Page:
Respiratory acidosis


Respiratory acidosis is a condition that occurs when the lungs cannot remove all of the carbon dioxide the body produces. This causes body fluids, especially the blood, to become too acidic.

Alternative Names

Ventilatory failure; Respiratory failure; Acidosis - respiratory


Causes of respiratory acidosis include:

Chronic respiratory acidosis occurs over a long period of time. This leads to a stable situation, because the kidneys increase body chemicals, such as bicarbonate, that help restore the body's acid-base balance.

Acute respiratory acidosis is a condition in which carbon dioxide builds up very quickly and before the kidneys can return the body to a state of balance.


Symptoms may include:

Exams and Tests

The health care provider will perform a physical exam. Tests that may be done include:


Treatment is aimed at the underlying disease, and may include:

Outlook (Prognosis)

How well you do depends on the disease causing the respiratory acidosis.

Possible Complications

When to Contact a Medical Professional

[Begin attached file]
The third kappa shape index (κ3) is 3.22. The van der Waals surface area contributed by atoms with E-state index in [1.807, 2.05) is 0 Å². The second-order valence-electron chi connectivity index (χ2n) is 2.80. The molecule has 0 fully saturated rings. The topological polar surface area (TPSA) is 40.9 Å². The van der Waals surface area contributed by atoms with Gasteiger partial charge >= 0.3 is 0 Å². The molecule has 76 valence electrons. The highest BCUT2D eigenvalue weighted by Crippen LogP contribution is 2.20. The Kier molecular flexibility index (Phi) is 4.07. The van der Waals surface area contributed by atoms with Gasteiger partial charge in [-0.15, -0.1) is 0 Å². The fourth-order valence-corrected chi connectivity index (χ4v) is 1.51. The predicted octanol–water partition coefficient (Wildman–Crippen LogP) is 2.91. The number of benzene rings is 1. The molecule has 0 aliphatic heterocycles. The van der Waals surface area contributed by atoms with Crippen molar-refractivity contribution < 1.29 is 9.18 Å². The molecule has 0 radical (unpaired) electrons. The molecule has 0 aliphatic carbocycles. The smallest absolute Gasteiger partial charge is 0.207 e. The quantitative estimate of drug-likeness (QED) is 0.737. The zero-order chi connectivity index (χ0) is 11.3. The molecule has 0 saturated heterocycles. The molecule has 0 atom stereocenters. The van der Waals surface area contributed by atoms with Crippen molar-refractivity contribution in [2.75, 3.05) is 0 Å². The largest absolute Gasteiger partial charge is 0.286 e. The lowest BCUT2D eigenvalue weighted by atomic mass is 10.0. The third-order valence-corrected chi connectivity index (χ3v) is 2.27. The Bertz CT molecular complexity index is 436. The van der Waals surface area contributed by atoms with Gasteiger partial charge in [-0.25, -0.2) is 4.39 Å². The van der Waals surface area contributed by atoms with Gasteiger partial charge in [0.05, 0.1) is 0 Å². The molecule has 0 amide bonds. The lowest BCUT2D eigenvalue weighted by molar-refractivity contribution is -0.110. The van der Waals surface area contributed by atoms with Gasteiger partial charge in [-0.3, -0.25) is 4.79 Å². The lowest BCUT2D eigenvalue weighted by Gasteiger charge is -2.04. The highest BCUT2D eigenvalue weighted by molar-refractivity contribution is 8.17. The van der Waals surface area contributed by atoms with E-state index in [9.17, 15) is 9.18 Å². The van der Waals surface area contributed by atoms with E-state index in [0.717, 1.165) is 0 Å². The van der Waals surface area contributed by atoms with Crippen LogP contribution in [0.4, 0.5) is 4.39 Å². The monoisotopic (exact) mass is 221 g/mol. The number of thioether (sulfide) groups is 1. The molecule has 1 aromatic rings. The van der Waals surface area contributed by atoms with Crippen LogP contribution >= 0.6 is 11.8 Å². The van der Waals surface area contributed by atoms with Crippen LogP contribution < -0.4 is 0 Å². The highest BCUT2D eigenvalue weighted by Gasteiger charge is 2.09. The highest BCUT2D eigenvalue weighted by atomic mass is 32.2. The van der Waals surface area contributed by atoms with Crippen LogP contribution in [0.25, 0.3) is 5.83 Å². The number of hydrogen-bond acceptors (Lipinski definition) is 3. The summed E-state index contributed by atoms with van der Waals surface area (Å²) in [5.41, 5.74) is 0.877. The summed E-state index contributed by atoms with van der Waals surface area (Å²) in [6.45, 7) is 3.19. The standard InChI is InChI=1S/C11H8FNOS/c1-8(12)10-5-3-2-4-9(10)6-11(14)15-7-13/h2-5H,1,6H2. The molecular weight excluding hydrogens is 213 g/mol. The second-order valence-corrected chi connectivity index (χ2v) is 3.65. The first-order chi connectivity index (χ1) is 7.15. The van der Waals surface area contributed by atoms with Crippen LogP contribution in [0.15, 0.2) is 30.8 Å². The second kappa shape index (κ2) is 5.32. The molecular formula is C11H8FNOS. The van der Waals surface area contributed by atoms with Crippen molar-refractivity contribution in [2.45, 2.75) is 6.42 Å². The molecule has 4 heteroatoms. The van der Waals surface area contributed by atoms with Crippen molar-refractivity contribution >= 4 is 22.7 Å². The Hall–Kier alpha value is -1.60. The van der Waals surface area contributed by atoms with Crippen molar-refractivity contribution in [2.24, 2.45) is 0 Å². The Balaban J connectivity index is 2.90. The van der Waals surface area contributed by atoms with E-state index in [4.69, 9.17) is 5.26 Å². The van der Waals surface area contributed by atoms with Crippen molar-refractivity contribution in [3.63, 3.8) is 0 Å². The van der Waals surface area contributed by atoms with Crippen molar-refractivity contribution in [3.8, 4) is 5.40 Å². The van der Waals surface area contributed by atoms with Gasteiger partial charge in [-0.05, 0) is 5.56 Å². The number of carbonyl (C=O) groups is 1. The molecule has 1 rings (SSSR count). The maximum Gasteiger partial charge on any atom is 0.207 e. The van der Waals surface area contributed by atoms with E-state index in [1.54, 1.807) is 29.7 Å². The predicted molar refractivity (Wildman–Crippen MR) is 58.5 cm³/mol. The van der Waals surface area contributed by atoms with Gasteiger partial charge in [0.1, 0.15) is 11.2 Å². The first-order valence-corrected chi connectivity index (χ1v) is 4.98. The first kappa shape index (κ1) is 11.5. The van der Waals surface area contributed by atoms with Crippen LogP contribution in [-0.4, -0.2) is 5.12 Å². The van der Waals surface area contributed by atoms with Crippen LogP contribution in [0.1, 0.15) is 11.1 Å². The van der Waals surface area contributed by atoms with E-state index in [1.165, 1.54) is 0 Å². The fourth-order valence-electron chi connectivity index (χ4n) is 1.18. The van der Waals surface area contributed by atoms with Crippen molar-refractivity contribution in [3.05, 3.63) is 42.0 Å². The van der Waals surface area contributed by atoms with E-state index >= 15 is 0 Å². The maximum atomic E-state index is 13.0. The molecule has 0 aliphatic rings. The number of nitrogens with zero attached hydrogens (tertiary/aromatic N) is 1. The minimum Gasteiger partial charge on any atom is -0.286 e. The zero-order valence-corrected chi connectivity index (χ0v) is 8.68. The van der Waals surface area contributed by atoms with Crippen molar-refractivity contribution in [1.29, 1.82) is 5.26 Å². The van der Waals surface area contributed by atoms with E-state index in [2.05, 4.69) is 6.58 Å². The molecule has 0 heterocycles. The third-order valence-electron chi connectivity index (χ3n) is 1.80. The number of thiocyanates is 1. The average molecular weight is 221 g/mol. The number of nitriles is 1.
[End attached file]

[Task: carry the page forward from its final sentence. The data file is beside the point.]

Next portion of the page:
Severe respiratory acidosis is a medical emergency. Seek immediate medical help if you have symptoms of this condition.

Call your health care provider if you have symptoms of lung disease.


Do not smoke. Smoking leads to the development of many severe lung diseases that can cause respiratory acidosis.

Losing weight may help prevent respiratory acidosis due to obesity (obesity-hypoventilation syndrome).

Be careful about taking sedating medicines, and never combine these medicines with alcohol.


Seifter JL. Acid-base disorders. In: Goldman L, Schafer AI, eds. Cecil Medicine. 24th ed. Philadelphia, Pa: Saunders Elsevier; 2011:chap 120.

Effros RM, Swenson ER. Acid-base balance. In: Mason RJ, Broaddus CV, Martin TR, et al. Murray & Nadel's Textbook of Respiratory Medicine. 5th ed. Philadelphia, Pa: Saunders Elsevier; 2010:chap 7.

Review Date: 8/16/2011
Reviewed By: David C. Dugdale, III, MD, Professor of Medicine, Division of General Medicine, Department of Medicine, University of Washington School of Medicine. Also reviewed by David Zieve, MD, MHA, Medical Director, A.D.A.M. Health Solutions, Ebix, Inc.
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